“Who will save your soul, if you can’t save your own,” are popular lines from one of the songs by singer and songwriter Jem. The Starbucks strategy in the past has created effects that have commoditized the brand. The Starbucks strategy is based on experiential marketing. The company indulges in story telling to achieve its goals of higher sales. At the end of the “Saving Starbucks’ Soul” case study the question that’s raised is, “Are you paying $4. 50 for a caffeine jolt and caramel topping?

Or have you simply been dazzled by Howard Schultz’ storytelling magic? ”(2007) Starbucks manages to create a story that dazzles which is sometimes told in a fabricated manner but nevertheless it will help Starbucks’ to save its soul. To sell anything you must believe in it first. The same idea is reverberated in the case study when Schultz decides to go back to its roots to develop a story behind its new Dulche-de-Leche latte. Lately according to Schultz’s email to his co-workers highlighted areas where Starbucks had been straying away from its main goal.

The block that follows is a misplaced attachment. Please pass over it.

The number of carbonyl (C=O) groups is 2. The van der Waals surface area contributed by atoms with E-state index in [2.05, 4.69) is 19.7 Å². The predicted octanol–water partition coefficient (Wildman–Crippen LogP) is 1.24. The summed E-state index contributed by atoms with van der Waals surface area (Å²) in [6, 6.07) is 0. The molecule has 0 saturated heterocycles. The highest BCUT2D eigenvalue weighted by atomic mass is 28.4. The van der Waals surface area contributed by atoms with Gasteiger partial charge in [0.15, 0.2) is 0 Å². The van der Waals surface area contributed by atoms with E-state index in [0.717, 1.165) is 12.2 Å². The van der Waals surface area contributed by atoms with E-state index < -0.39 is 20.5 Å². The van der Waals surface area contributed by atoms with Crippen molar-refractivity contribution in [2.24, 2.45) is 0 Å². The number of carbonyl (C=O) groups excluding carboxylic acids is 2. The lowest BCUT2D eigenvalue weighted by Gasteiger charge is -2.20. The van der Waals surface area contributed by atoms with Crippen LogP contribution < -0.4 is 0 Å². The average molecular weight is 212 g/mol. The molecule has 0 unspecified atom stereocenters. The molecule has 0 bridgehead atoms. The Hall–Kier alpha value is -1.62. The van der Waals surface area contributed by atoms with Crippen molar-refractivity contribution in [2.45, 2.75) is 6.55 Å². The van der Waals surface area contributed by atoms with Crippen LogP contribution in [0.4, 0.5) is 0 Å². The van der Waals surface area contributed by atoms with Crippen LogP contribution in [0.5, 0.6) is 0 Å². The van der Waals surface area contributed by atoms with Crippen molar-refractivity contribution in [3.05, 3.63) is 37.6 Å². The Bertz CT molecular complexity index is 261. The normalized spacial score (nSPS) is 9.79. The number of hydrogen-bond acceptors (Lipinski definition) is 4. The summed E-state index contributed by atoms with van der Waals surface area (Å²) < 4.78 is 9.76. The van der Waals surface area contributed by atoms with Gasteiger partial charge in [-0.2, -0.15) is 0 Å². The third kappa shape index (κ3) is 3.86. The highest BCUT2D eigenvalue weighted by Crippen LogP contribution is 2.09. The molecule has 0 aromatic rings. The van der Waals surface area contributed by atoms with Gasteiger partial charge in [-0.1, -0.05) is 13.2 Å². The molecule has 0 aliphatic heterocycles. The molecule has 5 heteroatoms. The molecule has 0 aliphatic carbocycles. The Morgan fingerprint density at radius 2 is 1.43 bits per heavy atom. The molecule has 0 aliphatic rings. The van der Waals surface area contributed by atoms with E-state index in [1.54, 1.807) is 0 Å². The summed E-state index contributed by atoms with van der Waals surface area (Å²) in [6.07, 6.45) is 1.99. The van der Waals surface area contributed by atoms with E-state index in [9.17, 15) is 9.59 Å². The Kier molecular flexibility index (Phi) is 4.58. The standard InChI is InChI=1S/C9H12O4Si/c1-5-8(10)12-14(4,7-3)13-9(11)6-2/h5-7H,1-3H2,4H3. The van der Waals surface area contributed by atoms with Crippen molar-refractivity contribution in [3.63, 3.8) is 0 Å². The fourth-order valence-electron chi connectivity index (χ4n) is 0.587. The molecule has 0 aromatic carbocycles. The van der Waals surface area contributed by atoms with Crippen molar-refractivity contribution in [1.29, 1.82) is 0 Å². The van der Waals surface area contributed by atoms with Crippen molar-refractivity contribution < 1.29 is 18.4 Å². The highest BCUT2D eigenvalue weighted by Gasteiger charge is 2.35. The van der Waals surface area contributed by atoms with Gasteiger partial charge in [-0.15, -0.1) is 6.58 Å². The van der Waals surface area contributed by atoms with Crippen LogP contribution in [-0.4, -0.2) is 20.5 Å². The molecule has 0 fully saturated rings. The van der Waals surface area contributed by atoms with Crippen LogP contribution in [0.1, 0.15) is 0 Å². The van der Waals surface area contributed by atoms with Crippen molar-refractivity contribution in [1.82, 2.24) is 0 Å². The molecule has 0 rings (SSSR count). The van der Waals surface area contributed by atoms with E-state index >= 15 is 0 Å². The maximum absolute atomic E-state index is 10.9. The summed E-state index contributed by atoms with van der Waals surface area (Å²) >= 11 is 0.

He said that it was now time to “push for innovation and do the things necessary to once again differentiate Starbucks from all others…and triple annual sales, to $23. 3 billion. ” (Marketing – Saving Starbucks’ Soul, 2007) The company took steps to telling a story by geographically flavor its coffee. Starbucks has continuously innovated in the coffee business and that’s why it’s still amongst the top members today. It is able to justify its high price by giving the customer something they’ll always remember. Picture Dairy Queen, a competitor of Starbucks.